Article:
Substantial State Investment

Maine has a long history of supporting bonds for land acquisition. In 1987, the authorization of a $35 million bond created funding for the Land for Maine’s Future (LMF) program. In 1998, the state legislature made an additional appropriation of $3 million when funding was exhausted. Subsequent bonds were passed in 1999, 2005, 2007, creating $50 million, $12 million, and $17 million for LMF, respectively. Voters also supported the LMF program in 2010 and 2012, approving $9.75 million and $5 million, respectively.

State Incentive for Local Conservation Funding

A seven-member Maine Outdoor Heritage Fund Board awards grants to projects in four categories that promote recreation as well as land conservation. A monetary match is required and must consist of funds raised specifically for the project proposed and does not include salary costs of natural resource agency staff. A cash or in-kind match of one third or more of the total project cost is required from nongovernmental sources.

Public-Private Partnerships

The Land for Maine’s Future program requires a one-to-one match. The LMF Program has successfully leveraged funds from other sources, including private and federal dollars. Key funding partners have included nonprofit organizations, foundations, cooperating landowners, and federal agencies.

Local Financing Enabled

In Maine, state law limits local government funding options for land conservation to a few key sources, primarily general obligation bonds. Local governments are precluded by the state from levying a real estate transfer tax, sales tax, or income tax for open space land acquisition. Other smaller revenue sources exist, such as impact fees, donations, bequests, excise tax surcharges, and user fees. There have been a number of local conservation ballot measures, primarily general obligation bonds.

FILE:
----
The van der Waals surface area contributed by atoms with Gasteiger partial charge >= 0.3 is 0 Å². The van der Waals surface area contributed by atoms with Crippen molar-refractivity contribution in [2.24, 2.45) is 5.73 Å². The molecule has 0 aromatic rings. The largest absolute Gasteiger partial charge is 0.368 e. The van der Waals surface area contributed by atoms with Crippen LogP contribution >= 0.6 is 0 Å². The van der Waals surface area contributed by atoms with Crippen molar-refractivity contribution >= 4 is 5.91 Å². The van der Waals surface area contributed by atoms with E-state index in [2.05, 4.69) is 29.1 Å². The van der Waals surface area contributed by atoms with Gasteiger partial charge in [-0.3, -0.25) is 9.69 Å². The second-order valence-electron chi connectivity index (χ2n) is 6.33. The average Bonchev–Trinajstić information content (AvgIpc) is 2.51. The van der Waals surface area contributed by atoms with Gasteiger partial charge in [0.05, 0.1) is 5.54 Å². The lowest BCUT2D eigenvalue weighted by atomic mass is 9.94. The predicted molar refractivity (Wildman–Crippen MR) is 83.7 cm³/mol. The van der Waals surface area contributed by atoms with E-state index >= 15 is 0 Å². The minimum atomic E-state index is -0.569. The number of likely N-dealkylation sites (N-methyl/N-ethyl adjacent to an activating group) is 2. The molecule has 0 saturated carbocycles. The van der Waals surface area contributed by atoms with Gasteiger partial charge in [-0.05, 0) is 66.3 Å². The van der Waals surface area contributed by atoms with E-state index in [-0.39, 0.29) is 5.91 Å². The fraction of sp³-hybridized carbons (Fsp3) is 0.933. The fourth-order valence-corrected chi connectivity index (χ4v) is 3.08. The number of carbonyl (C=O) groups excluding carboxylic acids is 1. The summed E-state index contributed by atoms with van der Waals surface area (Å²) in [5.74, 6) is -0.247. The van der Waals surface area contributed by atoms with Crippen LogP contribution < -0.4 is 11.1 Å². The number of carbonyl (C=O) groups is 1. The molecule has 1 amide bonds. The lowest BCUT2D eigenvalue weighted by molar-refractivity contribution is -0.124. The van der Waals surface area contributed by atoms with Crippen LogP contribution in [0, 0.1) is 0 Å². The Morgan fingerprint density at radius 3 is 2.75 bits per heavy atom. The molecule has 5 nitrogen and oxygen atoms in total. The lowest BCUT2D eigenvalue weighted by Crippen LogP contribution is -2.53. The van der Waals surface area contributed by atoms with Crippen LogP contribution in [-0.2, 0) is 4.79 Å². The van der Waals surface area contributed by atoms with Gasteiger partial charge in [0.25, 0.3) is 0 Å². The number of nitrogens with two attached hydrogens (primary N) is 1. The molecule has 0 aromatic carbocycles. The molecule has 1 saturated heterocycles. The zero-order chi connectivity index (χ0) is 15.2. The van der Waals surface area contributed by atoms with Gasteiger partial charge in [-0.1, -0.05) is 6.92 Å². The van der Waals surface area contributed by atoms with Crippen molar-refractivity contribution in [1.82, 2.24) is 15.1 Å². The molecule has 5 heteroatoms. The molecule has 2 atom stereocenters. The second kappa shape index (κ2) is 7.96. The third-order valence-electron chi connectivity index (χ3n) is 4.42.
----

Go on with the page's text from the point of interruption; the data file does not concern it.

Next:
Local Programs Included

No county-level conservation finance measures have been approved by voters in Maine. For more information on municipal measures in the state, visit

Federal Partnerships

Federal agencies and programs that have conserved land in Maine include:

  • U.S. Fish and Wildlife Service
  • U.S. Fish and Wildlife Service – Migratory Bird Conservation Fund
  • U.S. Fish and Wildlife Service – National Coastal Wetlands Conservation Grant Program
  • U.S. Fish and Wildlife Service – North American Wetlands Conservation Act (NAWCA)
  • U.S. Fish and Wildlife Service – Section 6 Grant
  • U.S. Forest Service
  • U.S. Forest Service – Forest Legacy Program (FLP)
  • U.S. National Oceanic and Atmospheric Administration – Coastal and Estuarine Land Conservation Program (CELCP)
  • U.S. National Park Service
  • U.S. National Park Service – LWCF Stateside
  • U.S. Natural Resources Conservation Service – Farm and Ranch Lands Protection Program (FRPP)
  • U.S. Natural Resources Conservation Service – Wetlands Reserve Program (WRP)
Report Table
Dollar Chart by Year
Acre Chart by Year